Killers on the move! Climate change is spurring this deadly menace to flee to cooler areas.

Jan Kopřiva /

As we have noted, global warming is having a devastating effect on the world’s wine industry, with a study in the journal Nature noting that “About 90% of traditional wine regions in coastal and lowland regions of Spain, Italy, Greece and southern California could be at risk of disappearing by the end of the century because of excessive drought and more frequent heatwaves with climate change.”

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And this has led winemakers to look north, with, for instance, the number of English vineyards having grown in leaps and bounds in the last half-century and grapes even being grown in Norway and Sweden.

Well, maybe something else was seeing this get-away-from-the-heat trend. Yes, a study recently published in The Lancet Planetary Health details how there is likely to be a large-scale migration of venomous snakes into new regions in Asia and Africa.

The researchers forecast that Nepal, Niger, Namibia, China, and Myanmar will gain the most venomous snake species from neighboring countries under a heating climate.

The study looked at the geographical distribution of 209 venomous snake species known to bite humans to find where various types might find livable climatic conditions by 2070.

“Our research shows that when venomous snakes start showing up in new places, it’s a wake-up call for us to start thinking about how we can keep ourselves and our environment safe,” the study authors wrote.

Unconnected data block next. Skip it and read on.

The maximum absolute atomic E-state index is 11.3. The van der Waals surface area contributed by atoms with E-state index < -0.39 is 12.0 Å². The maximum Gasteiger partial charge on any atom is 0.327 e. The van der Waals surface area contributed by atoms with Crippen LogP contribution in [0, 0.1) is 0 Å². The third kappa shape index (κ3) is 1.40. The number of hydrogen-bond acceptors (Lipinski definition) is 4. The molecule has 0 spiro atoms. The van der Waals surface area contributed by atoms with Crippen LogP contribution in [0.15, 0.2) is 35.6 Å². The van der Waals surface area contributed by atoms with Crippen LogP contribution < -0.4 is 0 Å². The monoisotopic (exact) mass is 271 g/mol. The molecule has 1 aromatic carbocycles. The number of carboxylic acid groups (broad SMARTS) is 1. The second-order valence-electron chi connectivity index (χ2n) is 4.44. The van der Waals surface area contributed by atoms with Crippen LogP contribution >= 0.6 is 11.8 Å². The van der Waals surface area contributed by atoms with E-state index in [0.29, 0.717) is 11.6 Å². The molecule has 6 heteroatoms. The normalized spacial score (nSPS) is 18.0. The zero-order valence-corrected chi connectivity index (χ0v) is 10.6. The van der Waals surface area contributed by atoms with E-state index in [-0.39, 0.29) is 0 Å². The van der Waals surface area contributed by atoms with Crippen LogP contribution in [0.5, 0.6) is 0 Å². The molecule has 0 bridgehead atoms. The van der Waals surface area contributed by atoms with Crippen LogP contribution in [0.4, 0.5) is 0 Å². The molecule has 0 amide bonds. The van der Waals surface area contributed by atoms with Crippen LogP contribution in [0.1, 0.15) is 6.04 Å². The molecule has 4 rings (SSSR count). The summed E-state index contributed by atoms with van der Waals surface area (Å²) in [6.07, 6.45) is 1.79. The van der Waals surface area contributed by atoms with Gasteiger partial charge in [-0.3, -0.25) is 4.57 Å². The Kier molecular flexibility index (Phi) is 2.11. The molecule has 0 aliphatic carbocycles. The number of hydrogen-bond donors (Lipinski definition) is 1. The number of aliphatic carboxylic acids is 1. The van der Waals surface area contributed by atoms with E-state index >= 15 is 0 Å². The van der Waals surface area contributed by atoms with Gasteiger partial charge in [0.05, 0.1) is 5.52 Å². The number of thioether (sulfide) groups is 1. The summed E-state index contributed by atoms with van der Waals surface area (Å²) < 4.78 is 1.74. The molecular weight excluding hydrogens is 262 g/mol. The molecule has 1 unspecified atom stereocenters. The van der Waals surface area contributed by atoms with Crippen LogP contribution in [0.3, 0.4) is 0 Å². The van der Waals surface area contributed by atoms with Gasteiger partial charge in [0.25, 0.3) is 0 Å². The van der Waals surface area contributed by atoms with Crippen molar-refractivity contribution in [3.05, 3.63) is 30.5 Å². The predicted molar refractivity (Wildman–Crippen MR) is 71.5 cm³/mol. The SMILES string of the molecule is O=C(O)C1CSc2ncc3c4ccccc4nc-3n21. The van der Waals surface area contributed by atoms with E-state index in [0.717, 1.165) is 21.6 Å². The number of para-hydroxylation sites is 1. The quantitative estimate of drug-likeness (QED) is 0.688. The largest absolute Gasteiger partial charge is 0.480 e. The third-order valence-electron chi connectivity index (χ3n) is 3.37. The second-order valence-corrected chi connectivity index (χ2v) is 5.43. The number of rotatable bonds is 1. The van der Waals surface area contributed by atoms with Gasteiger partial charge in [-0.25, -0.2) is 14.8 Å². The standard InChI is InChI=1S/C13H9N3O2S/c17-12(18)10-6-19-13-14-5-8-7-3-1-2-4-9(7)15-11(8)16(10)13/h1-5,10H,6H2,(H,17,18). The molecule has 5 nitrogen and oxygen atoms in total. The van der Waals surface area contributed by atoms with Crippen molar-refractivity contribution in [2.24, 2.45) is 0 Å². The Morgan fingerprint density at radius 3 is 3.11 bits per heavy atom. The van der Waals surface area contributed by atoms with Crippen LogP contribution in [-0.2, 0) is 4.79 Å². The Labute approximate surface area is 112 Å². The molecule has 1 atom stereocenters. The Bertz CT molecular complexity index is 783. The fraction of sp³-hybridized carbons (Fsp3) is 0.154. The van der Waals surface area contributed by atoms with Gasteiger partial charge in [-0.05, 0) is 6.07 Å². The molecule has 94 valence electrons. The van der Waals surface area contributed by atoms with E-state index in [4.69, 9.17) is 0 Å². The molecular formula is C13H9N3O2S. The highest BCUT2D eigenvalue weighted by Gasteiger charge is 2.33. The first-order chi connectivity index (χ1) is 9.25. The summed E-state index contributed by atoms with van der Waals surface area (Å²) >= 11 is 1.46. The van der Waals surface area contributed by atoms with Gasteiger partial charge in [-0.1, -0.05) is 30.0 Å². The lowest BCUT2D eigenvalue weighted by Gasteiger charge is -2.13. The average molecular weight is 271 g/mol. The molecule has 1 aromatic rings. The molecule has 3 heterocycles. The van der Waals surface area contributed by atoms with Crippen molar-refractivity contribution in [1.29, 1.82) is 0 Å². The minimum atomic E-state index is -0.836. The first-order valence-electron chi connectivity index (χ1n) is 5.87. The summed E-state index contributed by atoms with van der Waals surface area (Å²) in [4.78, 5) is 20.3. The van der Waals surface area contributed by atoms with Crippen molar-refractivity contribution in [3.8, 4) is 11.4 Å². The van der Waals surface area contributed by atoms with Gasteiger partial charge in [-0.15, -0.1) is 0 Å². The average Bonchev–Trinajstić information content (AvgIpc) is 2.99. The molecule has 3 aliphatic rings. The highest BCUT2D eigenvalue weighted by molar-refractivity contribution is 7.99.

It’s a significant issue: The World Health Organization (WHO) estimates that 1.8 to 2.7 million people are bitten by venomous snakes each year, causing up to 138,000 deaths and at least 400,000 amputations and permanent disabilities, with WHO in 2017 categorizing  poisonous snakebites as a neglected tropical disease of the highest priority.

“We are now finally getting a better handle on how snakes will change their distributions with climate change but there is also a major concern that they will bite more people if warm temperatures, severe wet weather events, and flooding that displaces snakes and people get more frequent,” said Anna Pintor, a research scientist with the WHO’s neglected tropical diseases group. “We urgently need to understand better how exactly this will affect where people get bitten, and how many people get bitten, so that we can prepare.”

Maybe it’s time to move to Ireland. Why, because it, famously, has no snakes.

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